More than 60 percent of teens in the United States have at least one social media account, according to the American Academy of Child and Adolescent Psychiatry. And while being online is a good way to keep in touch with friends and family, it’s important for parents to be proactive about Internet safety. Personally, I don’t believe in keeping teens and tweens away from technology (unless they misbehave); I think that as parents we need to teach them to use social media in an appropriate manner.
Your kid’s safety obviously is one of the most important issues. Unfortunately, there are people who can use your child’s personal information to steal identities, bully them or begin an inappropriate relationship. Help protect teens and tweens from online dangers by following these safety tips.
6 tips to keep teens safe on social media
- Keep your child’s profile private so that only family and people you know see photos, important dates and other information.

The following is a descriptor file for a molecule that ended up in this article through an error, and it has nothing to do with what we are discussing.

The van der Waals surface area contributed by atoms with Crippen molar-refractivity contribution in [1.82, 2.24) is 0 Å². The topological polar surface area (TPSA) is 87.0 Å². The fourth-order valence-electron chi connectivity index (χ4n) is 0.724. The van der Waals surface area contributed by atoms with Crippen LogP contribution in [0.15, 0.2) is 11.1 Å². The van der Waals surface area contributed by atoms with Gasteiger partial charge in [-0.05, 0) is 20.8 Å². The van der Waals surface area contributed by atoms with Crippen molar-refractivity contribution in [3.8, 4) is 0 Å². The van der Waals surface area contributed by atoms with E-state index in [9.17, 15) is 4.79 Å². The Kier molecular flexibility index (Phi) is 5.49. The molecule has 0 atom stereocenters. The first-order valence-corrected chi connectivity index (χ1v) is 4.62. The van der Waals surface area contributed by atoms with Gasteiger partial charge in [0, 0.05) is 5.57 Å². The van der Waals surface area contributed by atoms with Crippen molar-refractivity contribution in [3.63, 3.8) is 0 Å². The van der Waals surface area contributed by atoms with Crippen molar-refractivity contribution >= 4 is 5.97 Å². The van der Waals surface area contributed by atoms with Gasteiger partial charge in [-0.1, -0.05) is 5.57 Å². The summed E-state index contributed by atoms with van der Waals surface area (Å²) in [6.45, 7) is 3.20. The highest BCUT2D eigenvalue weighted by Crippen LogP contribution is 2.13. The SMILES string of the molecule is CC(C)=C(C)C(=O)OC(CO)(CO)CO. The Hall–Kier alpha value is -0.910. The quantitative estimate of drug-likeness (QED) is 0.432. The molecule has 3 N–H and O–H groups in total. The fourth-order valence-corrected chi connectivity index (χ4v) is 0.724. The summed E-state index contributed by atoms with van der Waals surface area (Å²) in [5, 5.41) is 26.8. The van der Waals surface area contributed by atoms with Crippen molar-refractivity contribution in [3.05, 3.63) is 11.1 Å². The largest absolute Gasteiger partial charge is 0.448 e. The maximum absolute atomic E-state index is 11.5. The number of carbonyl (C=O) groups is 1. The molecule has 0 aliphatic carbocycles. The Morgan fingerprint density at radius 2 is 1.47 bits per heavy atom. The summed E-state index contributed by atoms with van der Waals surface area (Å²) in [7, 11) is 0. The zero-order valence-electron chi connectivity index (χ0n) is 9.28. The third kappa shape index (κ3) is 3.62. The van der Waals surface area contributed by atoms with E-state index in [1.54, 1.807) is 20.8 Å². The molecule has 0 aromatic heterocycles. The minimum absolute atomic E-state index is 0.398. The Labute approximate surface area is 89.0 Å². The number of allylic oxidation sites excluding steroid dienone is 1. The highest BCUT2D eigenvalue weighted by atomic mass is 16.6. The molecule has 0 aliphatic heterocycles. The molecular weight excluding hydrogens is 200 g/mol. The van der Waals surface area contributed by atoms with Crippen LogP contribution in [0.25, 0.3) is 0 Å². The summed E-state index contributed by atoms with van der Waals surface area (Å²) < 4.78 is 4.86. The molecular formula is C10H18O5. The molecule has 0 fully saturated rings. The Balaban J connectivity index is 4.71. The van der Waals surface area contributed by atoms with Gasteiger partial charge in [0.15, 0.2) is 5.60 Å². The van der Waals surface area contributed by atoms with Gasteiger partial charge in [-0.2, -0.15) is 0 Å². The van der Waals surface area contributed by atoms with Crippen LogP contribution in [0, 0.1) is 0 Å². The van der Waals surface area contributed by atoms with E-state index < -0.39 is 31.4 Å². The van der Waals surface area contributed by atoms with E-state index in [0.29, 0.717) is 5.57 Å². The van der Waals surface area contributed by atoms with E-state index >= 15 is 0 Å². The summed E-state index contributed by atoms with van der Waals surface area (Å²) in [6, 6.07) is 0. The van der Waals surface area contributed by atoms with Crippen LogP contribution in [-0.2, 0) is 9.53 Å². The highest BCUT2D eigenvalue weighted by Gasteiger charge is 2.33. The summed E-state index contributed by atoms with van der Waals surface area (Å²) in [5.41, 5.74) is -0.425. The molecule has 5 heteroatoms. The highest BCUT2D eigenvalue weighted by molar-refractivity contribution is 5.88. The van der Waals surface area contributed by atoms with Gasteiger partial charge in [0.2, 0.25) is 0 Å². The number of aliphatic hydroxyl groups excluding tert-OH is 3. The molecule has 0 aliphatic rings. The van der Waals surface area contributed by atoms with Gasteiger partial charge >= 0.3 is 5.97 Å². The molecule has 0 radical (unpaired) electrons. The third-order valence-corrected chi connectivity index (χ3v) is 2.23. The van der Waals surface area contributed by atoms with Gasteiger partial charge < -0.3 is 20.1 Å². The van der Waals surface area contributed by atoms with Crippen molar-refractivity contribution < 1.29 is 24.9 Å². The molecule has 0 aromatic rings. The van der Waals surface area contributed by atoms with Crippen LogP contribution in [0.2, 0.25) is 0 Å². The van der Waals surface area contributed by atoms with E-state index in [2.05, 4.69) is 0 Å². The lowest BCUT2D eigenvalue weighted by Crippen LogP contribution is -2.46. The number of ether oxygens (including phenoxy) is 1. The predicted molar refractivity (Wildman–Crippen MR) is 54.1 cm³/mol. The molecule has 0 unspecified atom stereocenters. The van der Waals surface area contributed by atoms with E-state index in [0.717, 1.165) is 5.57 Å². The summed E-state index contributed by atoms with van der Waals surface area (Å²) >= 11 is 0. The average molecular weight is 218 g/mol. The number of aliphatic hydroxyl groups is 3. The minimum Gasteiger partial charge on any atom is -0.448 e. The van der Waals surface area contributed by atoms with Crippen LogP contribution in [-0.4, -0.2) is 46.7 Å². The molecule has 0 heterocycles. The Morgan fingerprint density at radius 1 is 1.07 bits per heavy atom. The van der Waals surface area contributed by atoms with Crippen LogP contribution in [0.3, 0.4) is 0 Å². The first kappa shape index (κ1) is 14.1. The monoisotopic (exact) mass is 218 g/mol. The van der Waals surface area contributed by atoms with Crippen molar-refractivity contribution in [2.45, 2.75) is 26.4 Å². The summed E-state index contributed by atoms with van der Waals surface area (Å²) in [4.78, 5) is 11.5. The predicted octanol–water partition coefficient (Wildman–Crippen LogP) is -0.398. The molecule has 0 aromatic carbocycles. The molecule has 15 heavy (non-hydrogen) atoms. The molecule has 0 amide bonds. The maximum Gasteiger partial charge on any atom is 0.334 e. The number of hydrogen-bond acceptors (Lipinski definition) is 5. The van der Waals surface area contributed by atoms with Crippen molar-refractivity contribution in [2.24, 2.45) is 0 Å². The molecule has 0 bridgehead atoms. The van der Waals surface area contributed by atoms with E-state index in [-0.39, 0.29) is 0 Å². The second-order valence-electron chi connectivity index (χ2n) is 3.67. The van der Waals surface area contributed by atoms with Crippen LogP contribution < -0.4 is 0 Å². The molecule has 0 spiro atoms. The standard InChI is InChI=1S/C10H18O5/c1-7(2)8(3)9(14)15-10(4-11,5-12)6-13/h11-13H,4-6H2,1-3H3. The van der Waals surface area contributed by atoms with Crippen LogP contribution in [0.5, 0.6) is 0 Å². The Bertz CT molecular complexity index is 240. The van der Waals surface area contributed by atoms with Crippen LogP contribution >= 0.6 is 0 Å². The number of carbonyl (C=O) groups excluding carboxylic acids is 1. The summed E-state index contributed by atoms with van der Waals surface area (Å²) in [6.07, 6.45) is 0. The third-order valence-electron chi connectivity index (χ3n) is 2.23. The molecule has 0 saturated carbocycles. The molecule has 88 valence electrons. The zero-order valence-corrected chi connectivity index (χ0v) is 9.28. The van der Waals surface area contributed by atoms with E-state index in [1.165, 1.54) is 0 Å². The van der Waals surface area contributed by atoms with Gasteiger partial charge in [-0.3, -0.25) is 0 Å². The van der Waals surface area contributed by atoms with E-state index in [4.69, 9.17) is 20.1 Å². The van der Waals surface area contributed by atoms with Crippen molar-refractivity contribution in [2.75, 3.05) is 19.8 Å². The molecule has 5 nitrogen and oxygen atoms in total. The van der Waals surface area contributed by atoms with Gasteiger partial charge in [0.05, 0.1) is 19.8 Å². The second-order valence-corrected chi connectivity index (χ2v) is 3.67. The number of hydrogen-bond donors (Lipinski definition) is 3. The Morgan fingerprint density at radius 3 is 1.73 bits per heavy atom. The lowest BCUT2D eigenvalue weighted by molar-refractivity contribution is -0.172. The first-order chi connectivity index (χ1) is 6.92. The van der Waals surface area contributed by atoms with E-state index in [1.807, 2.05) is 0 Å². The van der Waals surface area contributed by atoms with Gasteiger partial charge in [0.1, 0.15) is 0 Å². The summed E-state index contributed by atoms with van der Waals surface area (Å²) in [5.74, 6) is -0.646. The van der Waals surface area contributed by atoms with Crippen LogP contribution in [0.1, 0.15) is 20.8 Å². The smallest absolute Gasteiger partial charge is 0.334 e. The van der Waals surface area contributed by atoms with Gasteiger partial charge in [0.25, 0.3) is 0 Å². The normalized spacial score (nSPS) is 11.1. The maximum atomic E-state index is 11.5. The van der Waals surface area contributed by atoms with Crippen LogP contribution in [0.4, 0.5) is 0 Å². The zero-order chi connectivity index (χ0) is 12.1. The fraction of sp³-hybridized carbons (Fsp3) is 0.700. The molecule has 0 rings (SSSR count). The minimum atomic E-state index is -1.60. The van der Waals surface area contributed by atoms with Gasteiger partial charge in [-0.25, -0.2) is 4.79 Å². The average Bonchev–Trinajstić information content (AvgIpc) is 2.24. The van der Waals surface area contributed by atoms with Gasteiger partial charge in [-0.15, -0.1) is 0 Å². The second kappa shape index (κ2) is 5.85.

- Make sure they’re not posting personal details, including phone numbers, home address, and the name of their school or Social Security number.
- Only allow them to publish photos and videos that don’t jeopardize their safety or their integrity.
- Make sure they choose a strong password that can’t be guessed, and that it gets changed every three months.
- Never allow them to accept friend requests from people they don’t know.
- Keep an open dialogue with your children. Ask them to let you know if they’ve received private messages from a stranger, or from someone at school who is teasing, harassing or threatening them. Those could be signs of cyber-bullying or even a sexual predator.
Get additional online safety tips, and other relevant information on OnGuardOnline.gov, a free government resource for parents and teens.
Other posts that can help you when raising tweens and teens:
- Tips to tackle complicated issues with your kids
- Raise confident kids so they can stand up to others
- Remember: your kids can see your social media posts
- Build trust and healthy communication skills with kids early on